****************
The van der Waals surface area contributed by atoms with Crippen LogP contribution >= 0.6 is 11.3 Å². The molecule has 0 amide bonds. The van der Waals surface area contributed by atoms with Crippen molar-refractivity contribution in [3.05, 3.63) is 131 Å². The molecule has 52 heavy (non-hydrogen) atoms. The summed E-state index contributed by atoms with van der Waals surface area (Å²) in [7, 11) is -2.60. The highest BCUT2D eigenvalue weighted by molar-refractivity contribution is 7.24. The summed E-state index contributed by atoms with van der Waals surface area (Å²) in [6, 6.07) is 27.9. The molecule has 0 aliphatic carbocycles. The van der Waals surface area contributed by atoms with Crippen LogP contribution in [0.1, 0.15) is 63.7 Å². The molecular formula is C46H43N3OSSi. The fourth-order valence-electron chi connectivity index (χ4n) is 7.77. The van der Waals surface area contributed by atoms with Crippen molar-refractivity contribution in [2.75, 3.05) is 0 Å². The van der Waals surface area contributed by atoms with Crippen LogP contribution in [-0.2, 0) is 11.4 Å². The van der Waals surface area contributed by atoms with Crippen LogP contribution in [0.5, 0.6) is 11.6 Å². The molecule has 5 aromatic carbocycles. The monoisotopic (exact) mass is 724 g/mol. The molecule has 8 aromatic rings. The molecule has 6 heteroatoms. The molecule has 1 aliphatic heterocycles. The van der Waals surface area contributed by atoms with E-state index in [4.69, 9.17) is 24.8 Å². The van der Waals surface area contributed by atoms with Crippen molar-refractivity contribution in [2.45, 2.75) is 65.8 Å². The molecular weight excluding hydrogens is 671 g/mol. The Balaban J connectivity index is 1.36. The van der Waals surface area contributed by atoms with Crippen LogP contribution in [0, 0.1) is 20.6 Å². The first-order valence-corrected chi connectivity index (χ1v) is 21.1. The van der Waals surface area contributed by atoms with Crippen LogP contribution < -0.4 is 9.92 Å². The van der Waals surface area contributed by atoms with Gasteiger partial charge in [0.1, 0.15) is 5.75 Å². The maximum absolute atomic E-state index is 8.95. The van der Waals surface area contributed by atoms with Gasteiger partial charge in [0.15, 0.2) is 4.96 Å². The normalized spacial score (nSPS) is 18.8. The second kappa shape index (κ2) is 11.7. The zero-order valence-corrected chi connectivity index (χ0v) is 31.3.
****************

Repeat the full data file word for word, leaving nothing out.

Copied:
The van der Waals surface area contributed by atoms with Crippen LogP contribution >= 0.6 is 11.3 Å². The molecule has 0 amide bonds. The van der Waals surface area contributed by atoms with Crippen molar-refractivity contribution in [3.05, 3.63) is 131 Å². The molecule has 52 heavy (non-hydrogen) atoms. The summed E-state index contributed by atoms with van der Waals surface area (Å²) in [7, 11) is -2.60. The highest BCUT2D eigenvalue weighted by molar-refractivity contribution is 7.24. The summed E-state index contributed by atoms with van der Waals surface area (Å²) in [6, 6.07) is 27.9. The molecule has 0 aliphatic carbocycles. The van der Waals surface area contributed by atoms with Crippen LogP contribution in [0.1, 0.15) is 63.7 Å². The molecular formula is C46H43N3OSSi. The fourth-order valence-electron chi connectivity index (χ4n) is 7.77. The van der Waals surface area contributed by atoms with Crippen molar-refractivity contribution in [2.75, 3.05) is 0 Å². The van der Waals surface area contributed by atoms with Crippen LogP contribution in [-0.2, 0) is 11.4 Å². The van der Waals surface area contributed by atoms with Crippen LogP contribution in [0.5, 0.6) is 11.6 Å². The molecule has 5 aromatic carbocycles. The monoisotopic (exact) mass is 724 g/mol. The molecule has 8 aromatic rings. The molecule has 6 heteroatoms. The molecule has 1 aliphatic heterocycles. The van der Waals surface area contributed by atoms with E-state index in [4.69, 9.17) is 24.8 Å². The van der Waals surface area contributed by atoms with Crippen molar-refractivity contribution in [2.45, 2.75) is 65.8 Å². The molecular weight excluding hydrogens is 671 g/mol. The Balaban J connectivity index is 1.36. The van der Waals surface area contributed by atoms with Crippen LogP contribution in [0, 0.1) is 20.6 Å². The first-order valence-corrected chi connectivity index (χ1v) is 21.1. The van der Waals surface area contributed by atoms with Crippen LogP contribution < -0.4 is 9.92 Å². The van der Waals surface area contributed by atoms with Gasteiger partial charge in [0.1, 0.15) is 5.75 Å². The maximum absolute atomic E-state index is 8.95. The van der Waals surface area contributed by atoms with Gasteiger partial charge in [0.15, 0.2) is 4.96 Å². The normalized spacial score (nSPS) is 18.8. The second kappa shape index (κ2) is 11.7. The zero-order valence-corrected chi connectivity index (χ0v) is 31.3.